Trade tensions between the United States and China overshadowed the markets as the grain prices posted another week of sharp losses. The negative tone was set on Monday after U.S. President Trump indicated that he would raise tariffs on $200 billion of Chinese goods from 10% to 25%. The move to hike the tariffs was set in motion on Friday.
The prices lost more ground towards mid-week on weak U.S. export sales. Friday’s USDA supply and demand report added to the bearish news as projections for grain ending stocks for both the old and new crop marketing years were above the trade’s expectations.
On Friday, the old crop July soybean future closed at $8.09 per bushel, down 33 cents from the previous week. The new crop November future plummeted 31 cents to $8.33.
The Chatham-Kent (CK) high old price fell below the $10-level at $9.99, down 43 cents as the basis was 10 cents lower. The new crop price was $10.28, down 41 cents.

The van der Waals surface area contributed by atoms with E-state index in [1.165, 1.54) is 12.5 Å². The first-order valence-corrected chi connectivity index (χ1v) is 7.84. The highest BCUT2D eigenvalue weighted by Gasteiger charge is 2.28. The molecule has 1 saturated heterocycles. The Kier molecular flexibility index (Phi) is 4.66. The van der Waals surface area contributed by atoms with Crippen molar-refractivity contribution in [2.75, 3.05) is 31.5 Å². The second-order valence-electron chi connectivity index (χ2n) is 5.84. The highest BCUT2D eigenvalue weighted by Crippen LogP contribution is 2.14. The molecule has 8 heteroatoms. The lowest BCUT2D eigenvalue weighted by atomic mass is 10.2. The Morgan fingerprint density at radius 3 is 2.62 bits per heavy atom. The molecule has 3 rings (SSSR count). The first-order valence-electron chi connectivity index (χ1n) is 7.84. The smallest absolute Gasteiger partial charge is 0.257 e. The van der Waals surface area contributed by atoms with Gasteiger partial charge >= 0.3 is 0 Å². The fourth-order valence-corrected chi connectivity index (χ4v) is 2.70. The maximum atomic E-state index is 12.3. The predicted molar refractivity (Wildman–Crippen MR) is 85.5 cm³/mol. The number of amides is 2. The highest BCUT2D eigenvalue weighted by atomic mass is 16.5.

For the same period last year, the CK high old crop price was $12.56; the new was $12.71.
Corn also posted double-digit losses. The July future in Chicago closed Friday at $3.52, down 19 cents from the previous week. The new crop Dec. future was down 16 cents at $3.72.
The CK high old crop price was $4.57, while the new crop was $4.62. Last year, the old crop price was $4.87; the new was $5.00.
For wheat, the July future is being used for both old and new crop prices. On Friday, the contract was down 13 cents from the previous week at $4.25.
The Grain Farmers of Ontario (GFO) Soft Red Winter Wheat old crop price was $5.56, while the new was $5.63. Last year at this time, the old crop price was $6.10; the new was $6.21.